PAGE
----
‘Happy Birthday,’ Sondheim; Should we ‘Send in the Clowns’?

| April 1, 2020 | 0 Comments

Sunday, March 22, was Stephen Sondheim’s 90th birthday. I am sure that Mr. Sondheim celebrated with a few friends and colleagues — imagine being on that A-list — but the big celebrations for the nonagenarian icon of the American musical theatre were cancelled due to the coronavirus.

In Los Angeles that meant cancelling productions of “Passion” (1994; Boston Court), “Assassins” (1990; East-West Players), “Sweeney Todd” (1979; A Noise Within), and the Los Angeles Philharmonic’s concert presentation of “Sunday in the Park with George” (1984), among others. Ivo van Hove’s revisionist Broadway revival of “West Side Story” is dark, as is a New York production of a gender-flipped “Company” (1970) that was scheduled to preview on Mr. Sondheim’s birthday. These, and hundreds of productions large and small across the country (including “Into the Woods” at a friend’s son’s school), have cost the composer/lyricist an enormous amount of money in royalties.

Mr. Sondheim can absorb the financial hit. Most of the theatres, schools and orchestras that planned performances cannot. The shutdown has devastated the American and international theatrical landscape. Major institutions with deep pockets (such as the Phil or the Center Theatre Group) can probably weather the storm until next fall. But if major donors are taking 20% losses in the stock market, their long-term giving is affected, and therefore strategic planning and programming eventually become problematic, with hard artistic and economic choices looming in the distance like icebergs.

For smaller theatres (musical groups, dance troupes, and the like), the damage is more violent, immediate and irreparable. Box office revenue is critical, cash flow crucial and safety nets non-existent. I must have a dozen emails in my inbox from theatres doing GoFundMe campaigns to make ends meet. Individual artists are worse off.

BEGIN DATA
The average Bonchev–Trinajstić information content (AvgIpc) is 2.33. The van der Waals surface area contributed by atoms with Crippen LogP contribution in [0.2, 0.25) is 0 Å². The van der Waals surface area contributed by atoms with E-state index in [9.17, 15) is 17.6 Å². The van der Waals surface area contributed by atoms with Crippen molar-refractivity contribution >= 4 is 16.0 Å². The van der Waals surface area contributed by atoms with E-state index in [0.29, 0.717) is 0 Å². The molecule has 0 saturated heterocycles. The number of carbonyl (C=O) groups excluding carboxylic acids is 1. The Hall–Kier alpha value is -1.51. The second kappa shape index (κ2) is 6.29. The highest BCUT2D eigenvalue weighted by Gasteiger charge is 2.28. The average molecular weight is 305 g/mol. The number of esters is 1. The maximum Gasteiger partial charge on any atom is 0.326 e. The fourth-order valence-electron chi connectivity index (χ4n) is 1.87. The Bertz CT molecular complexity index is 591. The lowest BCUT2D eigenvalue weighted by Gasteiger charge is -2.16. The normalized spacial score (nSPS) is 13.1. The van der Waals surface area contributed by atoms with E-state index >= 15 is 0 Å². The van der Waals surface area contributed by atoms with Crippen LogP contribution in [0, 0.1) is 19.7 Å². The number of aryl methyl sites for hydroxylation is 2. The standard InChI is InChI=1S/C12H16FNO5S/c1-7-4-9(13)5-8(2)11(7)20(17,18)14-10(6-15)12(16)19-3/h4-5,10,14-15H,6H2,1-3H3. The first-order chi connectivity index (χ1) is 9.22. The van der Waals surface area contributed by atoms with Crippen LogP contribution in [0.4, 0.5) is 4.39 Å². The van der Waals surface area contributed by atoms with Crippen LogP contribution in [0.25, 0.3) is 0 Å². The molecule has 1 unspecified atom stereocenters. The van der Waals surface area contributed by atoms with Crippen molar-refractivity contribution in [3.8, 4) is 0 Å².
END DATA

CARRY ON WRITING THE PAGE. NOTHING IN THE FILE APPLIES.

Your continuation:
There are long-term implications for how we enjoy the arts. The social distancing we are doing now will permanently alter how we approach social engagements in the future: health? telemedicine; education? online classes; movies? streaming; shopping, dining? all online, delivered to our doors. A play or ballet or concert? Okay, if the production is big enough to fund taping or streaming. Most companies are not. Some of the “virtual” performing arts will come back to “reality” when this is over. Many artists and arts organizations will not.

While the impact on the arts and artists will be brutal, the impact on the rest of us, on the community, will be worse. Not only from the aesthetic void of life in a city — a world, without an artist pulse — but also on the economic void that this creates.

In 2018, the National Endowment for the Arts calculated that the arts contributed more than $760 billion to the U.S. economy — more than agriculture or airlines. The arts employ 4.9 million workers, who earn (granted, sporadically) $370 billion. The non-profit Americans for the Arts calculated that every $100,000 spent by arts organizations nationwide (on sets, props, costumes, rehearsal spaces, programs, talent, electricity for lighting, taxes, etc.) generates, on average, 3.46 jobs, $82,084 in household income, $3,819 in local taxes, and $4,656 in state revenues (“Arts & Economic Prosperity IV,” 2012; www.americansforthearts.org).

The math becomes simple: 0 x $100,000 = 0. No arts spending, no jobs, no household income, no tax revenues, and so on. What Sondheim tune would you like to listen to while you contemplate that abyss? “I’m Still Here”? “Send in the Clowns”? Or maybe just “Being Alive”? Happy birthday, Mr. Sondheim.

Writer-director Louis Fantasia was the cohost of “Theatre Talk” on KCRW for several years and is the author of “Tragedy in the Age of Oprah: Essays on Five Great Plays” and other works. He lives in Windsor Square.

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